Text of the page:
Media literacy is the most important topic of our time. Media impacts every aspect of our lives, specifically affecting how we relate to, learn about, and interact with the people around us. Whether it’s through social media, blogs, advertising, or the nightly news, all aspects of media cumulatively affect our perception of the world and what is happening in it. With such an incredible impact on our daily lives, the ability to navigate, verify, and trust information is vital for everyone. Here are our four essential skills for media literacy
One of the first challenges we encounter is keeping up with the speed of information. The rate at which media is produced and distributed is both fascinating and overwhelming. As the consumers, we must be willing to do our own verification, especially in a world where the term “fake news” is being used with abandon.
There is an art to patience. The good news is that it can be taught. Just by emphasising the importance of slowing down, stopping to verify a source, and backing it up with three other credible publications, we can better equip our students with the basic skillset and understanding to intelligently digest media.
by taking time to understand the information we receive, we can start to break the bad habits of our rapid-fire media consumption and sharing.
When it comes to online media, start by following the links. They’ll help take you back to the places where the information came from. If they lead to a personal social media account, you might want to consider your confidence in the information before sharing it.
For all media, backing up a source by comparing the information on several different media networks is always a good idea. Are there noticeable differences between the facts that are being shared? What bias is there? Using multiple reputable national news sources as a reference is always a good idea.
Bottom line: If you don’t have time to verify it, you shouldn’t share it.
Not long ago, the definition of media literacy expanded to include media creation. No longer are students merely passive consumers of media—they are now active content creators via online sharing, posting, and commenting. Every time our students “Snap” a picture to a friend or comment on Instagram, they are contributing to the media landscape.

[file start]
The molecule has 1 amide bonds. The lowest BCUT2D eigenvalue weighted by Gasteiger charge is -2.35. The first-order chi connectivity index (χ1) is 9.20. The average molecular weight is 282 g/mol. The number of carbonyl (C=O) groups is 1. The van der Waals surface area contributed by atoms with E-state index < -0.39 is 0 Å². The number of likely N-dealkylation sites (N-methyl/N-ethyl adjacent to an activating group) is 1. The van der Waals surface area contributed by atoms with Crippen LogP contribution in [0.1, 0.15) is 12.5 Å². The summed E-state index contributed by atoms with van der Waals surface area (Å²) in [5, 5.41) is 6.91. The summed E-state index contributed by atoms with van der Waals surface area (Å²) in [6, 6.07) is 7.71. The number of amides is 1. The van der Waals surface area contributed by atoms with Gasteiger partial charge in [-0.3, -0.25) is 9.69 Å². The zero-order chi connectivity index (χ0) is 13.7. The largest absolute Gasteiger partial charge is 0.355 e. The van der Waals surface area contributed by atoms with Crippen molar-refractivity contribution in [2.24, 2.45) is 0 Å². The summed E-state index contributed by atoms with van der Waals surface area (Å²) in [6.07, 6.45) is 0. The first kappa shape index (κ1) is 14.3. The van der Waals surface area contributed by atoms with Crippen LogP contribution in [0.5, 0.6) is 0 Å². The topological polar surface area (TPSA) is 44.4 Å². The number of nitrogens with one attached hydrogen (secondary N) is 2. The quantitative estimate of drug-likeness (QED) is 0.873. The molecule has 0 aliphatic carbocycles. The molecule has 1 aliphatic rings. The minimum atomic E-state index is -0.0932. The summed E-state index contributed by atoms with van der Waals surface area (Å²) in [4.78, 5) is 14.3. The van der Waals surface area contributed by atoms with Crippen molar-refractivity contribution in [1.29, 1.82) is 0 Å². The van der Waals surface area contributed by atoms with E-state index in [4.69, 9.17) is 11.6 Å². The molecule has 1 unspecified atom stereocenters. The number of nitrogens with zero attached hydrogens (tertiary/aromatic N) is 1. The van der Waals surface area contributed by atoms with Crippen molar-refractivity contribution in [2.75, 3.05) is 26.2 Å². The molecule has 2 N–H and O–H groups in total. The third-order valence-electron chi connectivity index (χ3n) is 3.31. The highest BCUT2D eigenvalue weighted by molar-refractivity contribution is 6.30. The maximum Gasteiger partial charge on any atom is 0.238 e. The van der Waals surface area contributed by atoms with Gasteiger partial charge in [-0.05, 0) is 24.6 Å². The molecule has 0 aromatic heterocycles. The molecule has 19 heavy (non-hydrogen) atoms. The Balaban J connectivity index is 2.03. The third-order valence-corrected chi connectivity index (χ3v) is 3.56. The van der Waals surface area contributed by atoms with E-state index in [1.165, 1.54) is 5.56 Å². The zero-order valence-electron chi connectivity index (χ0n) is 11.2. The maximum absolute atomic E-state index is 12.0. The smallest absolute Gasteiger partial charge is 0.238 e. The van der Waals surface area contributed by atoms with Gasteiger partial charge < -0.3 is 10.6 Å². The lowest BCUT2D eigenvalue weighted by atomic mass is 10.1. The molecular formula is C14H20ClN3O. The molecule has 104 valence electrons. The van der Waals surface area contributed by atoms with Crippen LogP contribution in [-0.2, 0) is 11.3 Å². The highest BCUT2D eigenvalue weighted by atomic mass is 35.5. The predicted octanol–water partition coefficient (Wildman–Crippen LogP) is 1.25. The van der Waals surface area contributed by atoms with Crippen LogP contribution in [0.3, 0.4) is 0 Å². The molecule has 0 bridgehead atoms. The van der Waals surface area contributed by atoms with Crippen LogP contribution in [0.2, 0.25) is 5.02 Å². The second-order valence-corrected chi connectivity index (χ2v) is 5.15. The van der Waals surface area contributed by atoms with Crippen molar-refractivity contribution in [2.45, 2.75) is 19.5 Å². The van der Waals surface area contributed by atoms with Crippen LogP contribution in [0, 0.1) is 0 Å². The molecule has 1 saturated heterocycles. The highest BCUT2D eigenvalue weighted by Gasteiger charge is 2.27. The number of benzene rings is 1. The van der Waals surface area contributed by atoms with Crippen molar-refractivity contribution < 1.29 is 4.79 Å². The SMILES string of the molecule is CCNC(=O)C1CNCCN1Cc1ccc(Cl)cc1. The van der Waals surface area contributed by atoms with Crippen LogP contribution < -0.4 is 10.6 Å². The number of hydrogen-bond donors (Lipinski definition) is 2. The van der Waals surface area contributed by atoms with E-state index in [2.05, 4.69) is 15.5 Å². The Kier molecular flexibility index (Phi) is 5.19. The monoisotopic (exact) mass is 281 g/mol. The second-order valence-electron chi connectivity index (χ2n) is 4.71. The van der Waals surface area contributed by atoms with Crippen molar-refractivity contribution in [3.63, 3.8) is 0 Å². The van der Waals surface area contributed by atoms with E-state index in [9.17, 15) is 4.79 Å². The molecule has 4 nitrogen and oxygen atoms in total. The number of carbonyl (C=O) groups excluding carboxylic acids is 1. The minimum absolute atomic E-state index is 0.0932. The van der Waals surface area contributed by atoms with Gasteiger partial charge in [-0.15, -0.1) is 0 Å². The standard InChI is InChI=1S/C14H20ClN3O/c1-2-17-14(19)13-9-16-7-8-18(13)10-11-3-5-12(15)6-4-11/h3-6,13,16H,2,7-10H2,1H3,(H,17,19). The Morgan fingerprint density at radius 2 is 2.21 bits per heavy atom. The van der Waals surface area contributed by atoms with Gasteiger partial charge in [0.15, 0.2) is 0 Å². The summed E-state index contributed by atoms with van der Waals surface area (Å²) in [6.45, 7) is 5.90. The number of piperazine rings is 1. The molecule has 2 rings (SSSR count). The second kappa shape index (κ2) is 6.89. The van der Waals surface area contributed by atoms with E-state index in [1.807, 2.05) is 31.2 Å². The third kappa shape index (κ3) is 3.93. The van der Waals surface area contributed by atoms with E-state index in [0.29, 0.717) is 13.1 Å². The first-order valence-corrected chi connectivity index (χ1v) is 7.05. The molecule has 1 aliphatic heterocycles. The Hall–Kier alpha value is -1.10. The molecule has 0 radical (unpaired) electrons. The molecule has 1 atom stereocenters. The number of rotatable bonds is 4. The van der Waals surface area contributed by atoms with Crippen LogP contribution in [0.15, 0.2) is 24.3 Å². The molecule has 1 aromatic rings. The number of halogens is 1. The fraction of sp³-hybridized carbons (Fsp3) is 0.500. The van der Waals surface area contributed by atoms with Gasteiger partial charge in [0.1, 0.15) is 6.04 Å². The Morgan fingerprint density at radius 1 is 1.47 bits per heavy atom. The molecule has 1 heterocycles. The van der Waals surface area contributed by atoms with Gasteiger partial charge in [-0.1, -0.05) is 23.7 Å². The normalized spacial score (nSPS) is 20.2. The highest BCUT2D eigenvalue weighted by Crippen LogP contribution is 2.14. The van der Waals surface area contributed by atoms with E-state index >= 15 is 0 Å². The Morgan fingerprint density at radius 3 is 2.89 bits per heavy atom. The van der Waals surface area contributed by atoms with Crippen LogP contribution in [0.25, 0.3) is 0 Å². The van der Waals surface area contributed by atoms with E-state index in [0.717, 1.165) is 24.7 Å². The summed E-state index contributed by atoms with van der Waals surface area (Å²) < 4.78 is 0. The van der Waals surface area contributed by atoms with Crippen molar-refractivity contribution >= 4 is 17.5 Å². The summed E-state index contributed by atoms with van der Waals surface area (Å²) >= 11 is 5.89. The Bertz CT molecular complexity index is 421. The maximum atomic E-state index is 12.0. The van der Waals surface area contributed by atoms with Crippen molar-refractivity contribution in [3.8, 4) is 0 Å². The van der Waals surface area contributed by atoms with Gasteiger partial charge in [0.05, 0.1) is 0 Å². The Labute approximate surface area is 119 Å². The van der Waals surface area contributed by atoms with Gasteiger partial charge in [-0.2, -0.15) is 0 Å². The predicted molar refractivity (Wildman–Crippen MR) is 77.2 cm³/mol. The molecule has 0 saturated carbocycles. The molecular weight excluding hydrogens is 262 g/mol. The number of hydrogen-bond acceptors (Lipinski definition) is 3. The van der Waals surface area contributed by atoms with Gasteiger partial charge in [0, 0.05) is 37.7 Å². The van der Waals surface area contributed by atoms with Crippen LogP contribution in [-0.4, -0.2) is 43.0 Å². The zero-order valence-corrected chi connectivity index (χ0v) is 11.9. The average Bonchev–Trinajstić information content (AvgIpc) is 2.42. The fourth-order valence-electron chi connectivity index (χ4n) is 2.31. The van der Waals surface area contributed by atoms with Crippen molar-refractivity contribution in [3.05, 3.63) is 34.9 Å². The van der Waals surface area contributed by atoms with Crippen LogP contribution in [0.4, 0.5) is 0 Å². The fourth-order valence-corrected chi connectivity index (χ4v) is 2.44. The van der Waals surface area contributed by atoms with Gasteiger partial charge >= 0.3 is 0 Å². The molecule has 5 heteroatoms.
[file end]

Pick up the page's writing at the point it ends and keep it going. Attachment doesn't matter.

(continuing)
Include tools in your classrooms that help empower students to create their own media. For example, consider teaching students how to create videos, integrate coding skills, and explore and use apps. As we empower students to become effective creators, we instil critical thinking skills to support them as they navigate through their daily information.
We hear a lot about media bias. Evaluating the media for bias includes asking questions about news sources, point of view, stereotypes, loaded language, etc. Identifying this type of bias is extremely important and is often covered in media literacy classes.
Personal inherent bias, also known as implicit bias, refers to beliefs or attitudes we have that impact decisions we make. These biases are often unconscious rather than explicit. We may not even understand that we have them or know how they impact our actions. Our personal bias impacts the way we see the world and interpret media messages. Helping children understand that they may process news or information differently based on their personal bias is a key component of critical thinking and media literacy skills.
Getting to know your personal bias not only helps you understand yourself, but it also allows you to understand your reaction to media and to others.
With the vast amounts of information we receive today, it’s critical that we—and our students—understand where our own values, beliefs, and experience come in when assessing media. Arming students with critical thinking skills, including an understanding of personal bias, will better equip them to be successful and empathetic in the classroom and beyond.
Looking for ways to safely integrate media into your curriculum? Check out myON® News, which delivers unbiased reporting on current events, written specifically for students.